The other leg of this project is reached by turning right in the village of Magadi instead of left, and heading across a series of dykes spanning the soda works to the Nguruman Escarpment. After 25km of lake shore and open plains, the gravel road reaches the Ewaso Ngiro River and a ranger checkpoint.

    Here you can either head up or down river on rough tracks and find a camp site -- there is a great camp site beside a series of rapids about 9km upstream -- or cross over the river and into the foothills of the Ngurumans. (Wherever you camp, beware of lions).

    Crossing the river, head through the village and follow the track until you cross a river that could be a trout stream, into a bulldozed clearing and set up camp. From here, there is a wonderful hike upriver, through canopy forest of cedars and yellowwoods, past enticing swimming pools, in total contrast to the dusty heat of the plains below.

    Another track, very rough and hazardous, heads south (left) from the village climbing steadily for about 25km into the Ngurumans onto the Lorsuate Plateau. Here the track dies, although intrepid drivers could try and take things further – we gave up. Better to make a base camp, and explore further on foot.

    Old maps show this track heading over the Ngurumans to Entersekera, into the Loita Hills and down into the Maasai Mara, a distance of about 60km, but we were unable to find it, and old Kenya hands told us this route hadn't been used in years.

    The Shompole and Nguruman ranches are not just about wild travel and rough roads: The local community are very welcoming, and you can spend the night in a manyatta, where the dancing is the real thing, not the staged stuff outside the Maasai Mara where the morani (warriors) sing (this is true) "look at that fat sweaty American, he is ogling the girls' tits". You can go donkey trekking with the morani, drink fresh ox blood and milk, and buy original beadwork at source.

    The Magadi Basin and the Ngurumans give you a glimpse of a vanishing Africa, a glimpse seen by the Grzimeks and the Blixens of this world. It is a glimpse now only available to the privileged few, and, because of a small group of Maasai in an isolated valley, it is not a glimpse that is dying.

    FACT FILE:
    FACILITIES:

    There are a handful of designated campsites with very basic facilities. Bush camping is preferable.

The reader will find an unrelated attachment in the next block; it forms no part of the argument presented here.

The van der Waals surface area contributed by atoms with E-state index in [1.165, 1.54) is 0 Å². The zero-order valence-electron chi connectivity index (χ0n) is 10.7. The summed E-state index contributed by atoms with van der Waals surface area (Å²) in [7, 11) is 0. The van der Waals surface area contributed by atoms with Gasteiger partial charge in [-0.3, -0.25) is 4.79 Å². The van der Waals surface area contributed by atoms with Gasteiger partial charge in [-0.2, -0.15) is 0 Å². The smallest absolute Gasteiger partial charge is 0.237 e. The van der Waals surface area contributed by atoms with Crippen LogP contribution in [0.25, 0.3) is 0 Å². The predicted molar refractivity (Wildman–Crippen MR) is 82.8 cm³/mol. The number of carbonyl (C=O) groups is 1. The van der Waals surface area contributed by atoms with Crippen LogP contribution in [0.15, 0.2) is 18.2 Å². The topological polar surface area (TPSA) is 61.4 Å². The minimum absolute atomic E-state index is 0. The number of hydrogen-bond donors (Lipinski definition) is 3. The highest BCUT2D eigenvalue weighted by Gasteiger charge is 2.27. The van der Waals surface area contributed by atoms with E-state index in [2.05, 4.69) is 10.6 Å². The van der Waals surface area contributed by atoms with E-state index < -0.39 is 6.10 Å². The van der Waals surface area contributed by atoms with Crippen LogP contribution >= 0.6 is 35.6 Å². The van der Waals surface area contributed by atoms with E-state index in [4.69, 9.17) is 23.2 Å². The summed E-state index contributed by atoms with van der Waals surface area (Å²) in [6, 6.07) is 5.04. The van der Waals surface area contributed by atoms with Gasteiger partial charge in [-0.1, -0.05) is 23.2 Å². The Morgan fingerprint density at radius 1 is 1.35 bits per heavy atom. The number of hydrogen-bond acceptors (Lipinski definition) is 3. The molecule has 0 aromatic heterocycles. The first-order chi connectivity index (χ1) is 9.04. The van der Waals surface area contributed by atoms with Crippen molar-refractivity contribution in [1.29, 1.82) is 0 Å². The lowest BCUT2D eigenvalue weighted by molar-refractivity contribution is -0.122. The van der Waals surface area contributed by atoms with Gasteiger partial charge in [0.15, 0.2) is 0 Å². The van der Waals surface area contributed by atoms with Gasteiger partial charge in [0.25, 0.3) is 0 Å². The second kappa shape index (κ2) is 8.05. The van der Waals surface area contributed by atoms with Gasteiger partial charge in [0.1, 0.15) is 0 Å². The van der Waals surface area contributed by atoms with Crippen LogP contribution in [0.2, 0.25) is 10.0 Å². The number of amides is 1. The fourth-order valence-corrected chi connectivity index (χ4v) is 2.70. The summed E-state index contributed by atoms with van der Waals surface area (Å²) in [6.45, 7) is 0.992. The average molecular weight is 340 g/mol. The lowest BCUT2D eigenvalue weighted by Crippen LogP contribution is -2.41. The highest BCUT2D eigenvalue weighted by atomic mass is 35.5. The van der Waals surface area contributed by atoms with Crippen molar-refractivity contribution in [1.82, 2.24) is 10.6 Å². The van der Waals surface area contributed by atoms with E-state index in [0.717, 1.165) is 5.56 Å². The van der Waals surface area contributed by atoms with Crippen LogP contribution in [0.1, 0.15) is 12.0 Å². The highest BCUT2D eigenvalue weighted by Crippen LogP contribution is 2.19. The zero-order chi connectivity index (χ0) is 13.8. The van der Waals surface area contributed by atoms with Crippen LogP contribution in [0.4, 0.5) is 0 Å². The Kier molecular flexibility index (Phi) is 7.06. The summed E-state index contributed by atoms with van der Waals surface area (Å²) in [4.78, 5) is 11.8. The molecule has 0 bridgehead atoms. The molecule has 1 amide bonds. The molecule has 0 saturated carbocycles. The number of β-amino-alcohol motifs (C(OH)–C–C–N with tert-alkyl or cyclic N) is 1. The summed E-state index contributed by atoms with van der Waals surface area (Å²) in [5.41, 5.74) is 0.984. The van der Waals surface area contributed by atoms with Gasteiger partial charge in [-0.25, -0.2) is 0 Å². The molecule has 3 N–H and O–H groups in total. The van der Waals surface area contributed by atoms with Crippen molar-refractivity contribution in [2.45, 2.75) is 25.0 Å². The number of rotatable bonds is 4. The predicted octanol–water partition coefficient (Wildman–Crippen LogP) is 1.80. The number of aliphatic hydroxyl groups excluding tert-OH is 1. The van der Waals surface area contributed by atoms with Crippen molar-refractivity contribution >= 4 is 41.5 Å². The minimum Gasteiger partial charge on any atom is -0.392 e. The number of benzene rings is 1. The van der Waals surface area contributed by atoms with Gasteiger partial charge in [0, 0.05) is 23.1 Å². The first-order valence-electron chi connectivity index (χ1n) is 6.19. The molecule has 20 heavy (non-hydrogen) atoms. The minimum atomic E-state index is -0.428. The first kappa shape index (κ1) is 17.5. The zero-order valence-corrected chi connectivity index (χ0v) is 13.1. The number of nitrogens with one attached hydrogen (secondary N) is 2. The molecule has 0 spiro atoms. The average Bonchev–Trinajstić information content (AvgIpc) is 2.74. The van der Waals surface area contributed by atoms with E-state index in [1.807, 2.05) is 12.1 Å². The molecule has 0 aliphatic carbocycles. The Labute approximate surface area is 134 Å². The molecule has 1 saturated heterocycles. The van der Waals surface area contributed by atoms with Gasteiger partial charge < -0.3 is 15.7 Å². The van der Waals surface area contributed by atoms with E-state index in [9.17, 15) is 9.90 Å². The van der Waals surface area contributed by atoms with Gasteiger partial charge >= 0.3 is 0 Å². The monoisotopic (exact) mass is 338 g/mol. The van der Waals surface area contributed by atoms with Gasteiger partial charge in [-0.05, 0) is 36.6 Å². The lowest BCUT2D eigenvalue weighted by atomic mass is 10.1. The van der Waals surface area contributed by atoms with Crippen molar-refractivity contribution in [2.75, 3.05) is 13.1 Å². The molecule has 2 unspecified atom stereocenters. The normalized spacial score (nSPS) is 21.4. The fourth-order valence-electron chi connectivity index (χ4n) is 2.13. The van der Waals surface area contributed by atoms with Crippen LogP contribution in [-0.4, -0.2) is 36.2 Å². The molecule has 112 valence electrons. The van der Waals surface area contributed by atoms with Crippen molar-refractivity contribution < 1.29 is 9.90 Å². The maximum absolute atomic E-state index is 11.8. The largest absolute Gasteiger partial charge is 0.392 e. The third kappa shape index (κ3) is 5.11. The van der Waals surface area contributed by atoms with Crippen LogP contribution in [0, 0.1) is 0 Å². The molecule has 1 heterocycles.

TIME NEEDED:

    If you're the frenetic "been there, done that" type, you could "do" Lake Magadi and surrounds in two days. Anything from three to ten days is needed for a thorough exploration.

    ROAD CONDITIONS:

    There have been exceptionally heavy rains in Kenya this year, so, even those roads which once were good may now be nothing more than rugged 4X4 trails. The access roads are all good, but some of the tracks are very tricky, especially after rain.

    OTHER PLACES:

    Some 56km from the Langata/Magadi Road junction is the Olorgesailie Prehistoric Site, discovered by Louis and Mary Leakey in 1942. Louis Leakey described this site as "the most significant in the whole world of Aechulian hand axe culture" and provided some of the earliest evidence of man becoming a hunter. Camp site and bungalows.

    WILDLIFE AND BIRDING:

    The valley is part of the Serengeti/Ngorongoro/Mara ecosystem and is rich in wildlife on a seasonal basis: Besides lion, leopard and cheetah, there are species like zebra, gerenuk, klipspringer, oryx, zorilla, wildebeest, and, in the higher forest areas, elephant, buffalo and colobus monkeys. More than 250 bird species have been listed here and include a number of lifers.

    HEALTH:

    Malaria is endemic. Heat and sun stroke are very real dangers, as is snow blindness if you spend too long on the salt flats without good sunglasses.

    FURTHER READING:

    The only detailed guides to the area we found were two books only available in Nairobi. The first is the eccentric, but invaluable, "On Safari: 40 Circuits in Kenya" by Philippe Oberle (self-published) and the excellent "Where to Watch Birds in Kenya" by Ray Moore (TransAfrica, Nairobi). Good general guides to Kenya include "The Rough Guide To Kenya" by Richard Trillo (Penguin) and the "Spectrum Guide to Kenya" (Camerapix/Struik).

    This article is dedicated to the memory of my friends and colleagues, Patrick Wagner and Herman Potgieter, and all those on board the Pilatus which crashed into the Ngong Hills overlooking Lake Magadi on February 13, 1998. Lala salaama, safari njema.
    Tony Weaver
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    Previously
    1991 Land Rover 110 Hi-Line 3.5l V8; 1968 2.25l Land Rover SII; 1969 2.6l SIIA; 1973 2.25l SIII
    1983 Toyota HiLux 2l 4x4

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  10. #6
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    Default Re: Ewaso Ngiro near Lake Magadi

    Quote Originally Posted by Tony Weaver View Post
    OK, a bit self-indulgent, but here's a piece I wrote for Out There magazine 25 (yikes!) years ago about the area. It sounds as though very little has changed, and the directions I give will still be valid: Undedited from the original...



    .